Revamp: Reimagining the Songs of Elton John & Bernie Taupin

Various Artists

Island records, 2018

REVIEW BY: Jeff Clutterbuck


Let’s be honest: it’s not like Elton John really needed more praise and honoring from the music industry in 2018, but with the announcement of his “Farewell Yellow Brick Road” tour, the industry deemed it necessary to shine a giant spotlight on the Rocket Man as he makes his final round.

The cynic in me is 100% certain that the release of Revamp has been planned for months to be in conjunction with John’s farewell announcement. So with a financial, attention-getting motivation behind its release, what is there to really justify the album’s existence? Hell, this isn’t even the first tribute album John and Bernie Taupin have been the subjects of!

But I’m feeling generous with the sun shining down and warm weather having returned to Wisconsin, so let’s just ignore that previous paragraph and take the album on its own merits, shall we? Cover albums are incredibly hard to pull off because there is a constant draw between wanting fidelity to the original song but also something new that makes listening actually worthwhile. And a quick scan down the artist lineup does reveal some pretty amazing names: Pink, Florence And The Machine, Mary J. Blige, The Killers, Lady Gaga, Miley Cyrus, Queens Of The Stone Age, just to name a few. my_heart_sings_the_harmony_web_ad_alt_250

The next hurdle is matching an artists with a song that fits their sensibilities, and Revamp does....a decent job with that. Florence And The Machine’s take on “Tiny Dancer” maintains the sweet beauty to the original but adds some flourishes that are very welcome and makes it sound like a song they’ve been performing for years. It was a smart move on someone’s part to let Ed Sheehan take a run at “Candle In The Wind” and just strip it down to its barest parts with his trademark, singer/songwriter flair. And while I wanted to enjoy it more, Josh Homme and Co. do take “Goodbye Yellow Brick Road” and throw copious amounts of acid rock on top of it, which at the very least is an entertaining mix. The same lack of fulfillment applies to “We All Fall in Love Sometimes,” which was a surprising inclusion from a song choice perspective in my opinion; Coldplay does an adequate job to be sure.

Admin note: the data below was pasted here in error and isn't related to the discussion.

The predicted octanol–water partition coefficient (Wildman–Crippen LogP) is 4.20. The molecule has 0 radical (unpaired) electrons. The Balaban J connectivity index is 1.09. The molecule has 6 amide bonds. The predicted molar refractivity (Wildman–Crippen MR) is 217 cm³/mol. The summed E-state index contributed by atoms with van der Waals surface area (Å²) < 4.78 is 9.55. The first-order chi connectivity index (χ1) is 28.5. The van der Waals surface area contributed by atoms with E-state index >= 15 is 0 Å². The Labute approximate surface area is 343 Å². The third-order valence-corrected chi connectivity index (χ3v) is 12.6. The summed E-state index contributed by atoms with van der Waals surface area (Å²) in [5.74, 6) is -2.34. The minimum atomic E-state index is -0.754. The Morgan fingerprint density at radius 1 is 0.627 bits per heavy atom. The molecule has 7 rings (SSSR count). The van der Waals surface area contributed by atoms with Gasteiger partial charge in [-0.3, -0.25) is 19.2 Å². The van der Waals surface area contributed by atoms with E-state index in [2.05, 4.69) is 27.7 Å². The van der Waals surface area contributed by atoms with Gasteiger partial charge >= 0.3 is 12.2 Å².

In some cases, though, the reach was just too far or the song was just not a great choice. Mumford & Sons projects this image of acoustic folksiness, so taking a fairly ornate song like “Someone Saved My Life Tonight” is an odd pairing. The first single released from the record was a spin on “Don’t Go Breaking My Heart” featuring Q-Tip and Demi Lovato....let’s call it sub-optimal and leave it at that. In fact, of the two attempts to take hip/hop and graft it onto an Elton John song, I enjoyed Pink and Logic’s contribution to “Bennie And The Jets” far more; even with the grave sin of a lyric shouting out “Elton John, the greatest of all time!” (I HATE WHEN THIS HAPPENS! DO YOU REALLY THINK THAT? DO YOU, LOGIC??)

Here we are, though, at the end of this review, and are we any closer to an answer to the question of was Revamp worth it? Were there good songs chosen for the track list? With John’s catalogue, it would have been hard to fail in that aspect, so Revamp gets a passing grade there. Are there some performances that are legitimately worth listening to?.....oooooh, this was the tough one, but I will say yes. “Tiny Dancer,” “Don’t Let the Sun Go Down On Me,” and “Daniel” actually further my enjoyment of the originals, while bringing some of their own flair to the mix. But three songs out of thirteen is simply not going to cut it. If you can grab the three I mentioned, then go ahead and do so. Otherwise, you won’t look back with regret if Revamp never sees a rotation in your playlist.

Rating: C+

User Rating: Not Yet Rated



© 2018 Jeff Clutterbuck and The Daily Vault. All rights reserved. Review or any portion may not be reproduced without written permission. Cover art is the intellectual property of Island records, and is used for informational purposes only.